Elsewhere, The Economist is broadcasting a weekly YouTube series to explore how it can drive viewers to subscribe as part of its fund from Google’s Digital News Initiative. As part of the show, it signposts for interested readers to find out more about a topic on The Economist’s site, for instance. It’s also drawing on YouTube’s features like end cards prompting people to subscribe, as well as cultivating more of a community in the YouTube comments. Quartz is also offering high-end video interviews of business leaders, like Microsoft’s Bill Gates, exclusively for its members as a way to convert more subscribers.

Bild Plus claims to rank fifth worldwide among paid-for journalism and to have the largest number of paying subscribers outside the English-speaking territories. According to Henning, there are few German-language tabloid competitors, which has helped contribute to this success.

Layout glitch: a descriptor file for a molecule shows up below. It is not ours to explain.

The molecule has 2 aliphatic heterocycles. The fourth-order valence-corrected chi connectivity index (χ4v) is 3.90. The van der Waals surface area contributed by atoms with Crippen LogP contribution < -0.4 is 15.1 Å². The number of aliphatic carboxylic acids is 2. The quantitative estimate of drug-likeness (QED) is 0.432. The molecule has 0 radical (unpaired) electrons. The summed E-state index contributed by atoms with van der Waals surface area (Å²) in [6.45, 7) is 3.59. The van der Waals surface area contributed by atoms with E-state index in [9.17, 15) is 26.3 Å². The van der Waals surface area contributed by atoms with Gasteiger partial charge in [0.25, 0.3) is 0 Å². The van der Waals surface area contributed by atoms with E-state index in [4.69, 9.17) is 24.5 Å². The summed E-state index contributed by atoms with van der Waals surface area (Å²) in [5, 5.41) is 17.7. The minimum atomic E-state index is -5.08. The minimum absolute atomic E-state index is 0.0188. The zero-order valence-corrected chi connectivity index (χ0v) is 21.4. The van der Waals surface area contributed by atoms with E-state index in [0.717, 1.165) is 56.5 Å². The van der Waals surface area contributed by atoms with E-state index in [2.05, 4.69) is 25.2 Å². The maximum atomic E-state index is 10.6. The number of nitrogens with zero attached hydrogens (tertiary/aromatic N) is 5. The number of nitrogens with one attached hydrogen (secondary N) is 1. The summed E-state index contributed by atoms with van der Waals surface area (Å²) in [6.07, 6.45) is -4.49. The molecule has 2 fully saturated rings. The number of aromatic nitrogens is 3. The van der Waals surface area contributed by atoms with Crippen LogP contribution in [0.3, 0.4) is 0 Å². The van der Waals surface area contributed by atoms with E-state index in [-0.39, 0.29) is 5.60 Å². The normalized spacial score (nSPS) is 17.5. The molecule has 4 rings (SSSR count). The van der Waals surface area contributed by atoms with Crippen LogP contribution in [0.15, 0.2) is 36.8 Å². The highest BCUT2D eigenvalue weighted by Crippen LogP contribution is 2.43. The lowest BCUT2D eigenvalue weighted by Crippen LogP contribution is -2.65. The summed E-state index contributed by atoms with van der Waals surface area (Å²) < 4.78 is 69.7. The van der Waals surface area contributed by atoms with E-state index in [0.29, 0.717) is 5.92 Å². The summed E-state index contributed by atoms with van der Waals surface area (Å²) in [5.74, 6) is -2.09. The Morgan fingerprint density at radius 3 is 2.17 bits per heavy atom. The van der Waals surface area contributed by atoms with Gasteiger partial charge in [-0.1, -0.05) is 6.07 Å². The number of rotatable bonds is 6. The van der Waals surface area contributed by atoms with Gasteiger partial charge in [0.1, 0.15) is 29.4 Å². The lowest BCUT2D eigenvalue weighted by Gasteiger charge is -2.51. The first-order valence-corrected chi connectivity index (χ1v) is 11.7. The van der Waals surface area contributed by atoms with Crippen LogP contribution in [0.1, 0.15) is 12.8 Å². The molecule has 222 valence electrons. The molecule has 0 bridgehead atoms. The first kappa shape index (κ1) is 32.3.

Como comprometerse con los consumidores de noticias a traves de mensajes de apps

The rise of dark social sharing poses both threats and opportunities to news organisations - here is how to make the most of it

André van Loon is senior research and insight director at We Are Social, the socially-led creative agency.

Users of The Daily Telegraph’s WhatsApp audio briefings are 12 times more likely to convert to paid subscribers than an average homepage reader, according to the briefings’ editor Danny Boyle.

Boyle told Journalism.co.uk that "thousands" of users have signed up to the WhatsApp group. As part of the audio briefings, users are provided with links to articles, giving Boyle’s team insight into click-throughs to site and conversion into paid subscribers.